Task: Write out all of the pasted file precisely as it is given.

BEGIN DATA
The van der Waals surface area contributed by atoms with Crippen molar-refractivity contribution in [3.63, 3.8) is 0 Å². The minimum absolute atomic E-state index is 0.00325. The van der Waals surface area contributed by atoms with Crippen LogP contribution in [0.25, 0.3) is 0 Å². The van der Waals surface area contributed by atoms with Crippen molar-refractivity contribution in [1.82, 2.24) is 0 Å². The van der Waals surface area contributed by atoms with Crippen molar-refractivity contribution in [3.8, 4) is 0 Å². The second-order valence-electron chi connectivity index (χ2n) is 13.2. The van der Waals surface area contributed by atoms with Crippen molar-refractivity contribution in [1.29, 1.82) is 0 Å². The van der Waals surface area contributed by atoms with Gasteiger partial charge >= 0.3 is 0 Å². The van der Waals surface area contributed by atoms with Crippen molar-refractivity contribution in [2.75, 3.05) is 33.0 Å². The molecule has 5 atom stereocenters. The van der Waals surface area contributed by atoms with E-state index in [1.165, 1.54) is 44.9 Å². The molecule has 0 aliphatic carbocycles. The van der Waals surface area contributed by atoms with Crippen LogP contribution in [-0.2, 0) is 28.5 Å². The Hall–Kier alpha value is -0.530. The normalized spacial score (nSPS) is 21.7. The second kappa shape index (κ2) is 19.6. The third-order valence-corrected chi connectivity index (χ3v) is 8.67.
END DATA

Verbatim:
The van der Waals surface area contributed by atoms with Crippen molar-refractivity contribution in [3.63, 3.8) is 0 Å². The minimum absolute atomic E-state index is 0.00325. The van der Waals surface area contributed by atoms with Crippen LogP contribution in [0.25, 0.3) is 0 Å². The van der Waals surface area contributed by atoms with Crippen molar-refractivity contribution in [1.82, 2.24) is 0 Å². The van der Waals surface area contributed by atoms with Crippen molar-refractivity contribution in [3.8, 4) is 0 Å². The second-order valence-electron chi connectivity index (χ2n) is 13.2. The van der Waals surface area contributed by atoms with Crippen molar-refractivity contribution in [1.29, 1.82) is 0 Å². The van der Waals surface area contributed by atoms with Gasteiger partial charge >= 0.3 is 0 Å². The van der Waals surface area contributed by atoms with Crippen molar-refractivity contribution in [2.75, 3.05) is 33.0 Å². The molecule has 5 atom stereocenters. The van der Waals surface area contributed by atoms with E-state index in [1.165, 1.54) is 44.9 Å². The molecule has 0 aliphatic carbocycles. The van der Waals surface area contributed by atoms with Crippen LogP contribution in [-0.2, 0) is 28.5 Å². The Hall–Kier alpha value is -0.530. The normalized spacial score (nSPS) is 21.7. The second kappa shape index (κ2) is 19.6. The third-order valence-corrected chi connectivity index (χ3v) is 8.67.